August 5, 2021

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Expert: Finding the Right ‘Frame’ is Key to Ensure Good Reverse Mortgage Policy from Gov’t

The newly appointed leadership of the U.S. Department of Housing and Urban Development (HUD) and the Federal Housing Administration (FHA) must address a number of structural issues and key management positions prior to any home conversion mortgage-related policy The program ( HECM) can be meaningfully pursued, especially considering the stated political priorities of the new administration and the issues facing American residential real estate in the wake of the COVID-19 coronavirus pandemic.

These were some of the allegations made by Jim Parrott, a non-resident of the Urban Institute in Washington, DC and owner of Parrott Ryan Advisors of Chapel Hill, NC, in a conversation held during the Virtual Reverse Mortgage Lenders Association (NRMLA) Virtual Policy Conference in April in a discussion moderated by Chris Mayer, CEO of Longbridge Financial.

Human Resources and Forbearance

When asked what the FHA and HUD need to do to literally become familiar with the current housing situation, Parrott describes a scenario where agencies must first get their own homes in order before moving on to other major housing issues in the UK States.

“I think there are two things that will stop you before you think about FHA and the first is the staff,” says Parrott. “You are very thin. HUD, and really every administration in general, have bandwidth issues, and at least FHA and HUD are all about finding the right Senior Housing Finance team so they are honestly competent to get big. “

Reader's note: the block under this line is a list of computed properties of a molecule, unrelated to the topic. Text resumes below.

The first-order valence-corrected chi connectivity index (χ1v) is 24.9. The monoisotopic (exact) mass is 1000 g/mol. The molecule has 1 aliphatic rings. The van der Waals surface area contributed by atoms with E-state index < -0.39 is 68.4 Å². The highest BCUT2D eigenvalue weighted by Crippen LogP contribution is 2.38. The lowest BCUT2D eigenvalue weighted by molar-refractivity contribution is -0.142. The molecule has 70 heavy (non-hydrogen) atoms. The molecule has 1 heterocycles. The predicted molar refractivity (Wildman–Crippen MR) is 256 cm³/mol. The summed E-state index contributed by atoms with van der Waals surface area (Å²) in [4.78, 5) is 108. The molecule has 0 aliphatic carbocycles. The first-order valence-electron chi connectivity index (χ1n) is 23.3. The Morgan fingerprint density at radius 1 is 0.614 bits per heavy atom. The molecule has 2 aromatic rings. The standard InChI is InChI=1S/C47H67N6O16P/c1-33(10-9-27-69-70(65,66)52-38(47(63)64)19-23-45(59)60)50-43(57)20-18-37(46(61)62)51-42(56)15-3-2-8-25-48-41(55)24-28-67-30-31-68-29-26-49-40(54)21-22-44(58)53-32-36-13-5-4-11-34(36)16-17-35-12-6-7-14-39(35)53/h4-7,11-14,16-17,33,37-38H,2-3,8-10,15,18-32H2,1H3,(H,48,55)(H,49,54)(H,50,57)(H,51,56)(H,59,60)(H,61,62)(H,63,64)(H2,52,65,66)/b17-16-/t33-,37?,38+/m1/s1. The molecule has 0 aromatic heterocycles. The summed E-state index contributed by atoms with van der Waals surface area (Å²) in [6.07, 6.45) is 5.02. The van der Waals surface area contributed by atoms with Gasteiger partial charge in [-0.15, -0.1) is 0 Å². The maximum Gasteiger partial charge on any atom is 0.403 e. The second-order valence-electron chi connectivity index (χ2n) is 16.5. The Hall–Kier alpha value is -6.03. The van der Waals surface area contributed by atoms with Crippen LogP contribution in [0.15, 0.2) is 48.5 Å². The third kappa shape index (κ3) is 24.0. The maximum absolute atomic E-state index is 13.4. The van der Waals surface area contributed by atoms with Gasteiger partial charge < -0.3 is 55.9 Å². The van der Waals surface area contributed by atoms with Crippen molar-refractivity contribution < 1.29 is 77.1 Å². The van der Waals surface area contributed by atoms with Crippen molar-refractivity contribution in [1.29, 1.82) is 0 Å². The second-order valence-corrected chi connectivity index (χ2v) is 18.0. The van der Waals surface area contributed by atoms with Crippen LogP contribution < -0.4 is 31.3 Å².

Legislation already spearheaded and incorporated into law by the Biden administration, including the American Rescue Plan Act, cites the government’s desire to “big up” spending proposals and packages to help the economy in the wake of the government to strengthen COVID-19 crisis, Parrott states. This means that any other major housing idea will have to fill leadership positions such as a new FHA commissioner, the president of the Government National Mortgage Association (GNMA or “Ginnie Mae”), and other senior advisors to the HUD secretary.

“The HUD secretary is not real estate finance [position]”Says Parrott.” So there are at least half a dozen jobs that need to be filled in order for them to come in [making key housing decisions]They feel confident in themselves when they come to a decision that they have thought it all through. “

Another potential problem that needs to be addressed quickly is the fact that many homeowners are lenient, which for many of them is likely to come to an end at the same time. Assuming some of these other problems are resolved by mid-summer and the oncoming “storm” isn’t as severe as it might otherwise be, the equation changes a bit, he says.

“Are you lowering the MIP or the premiums? Are you offering a more targeted aggressive subsidy for people who really want to somehow help out when they own them? Do you offer even more relief in the backend for those who have problems? What do you do with the excess space you have? “Parrott asks rhetorically. “Because there is no reason for them to accept a capital buffer of 6-7%. You don’t have to go back to exactly zero, but maybe there is a sweet spot somewhere. “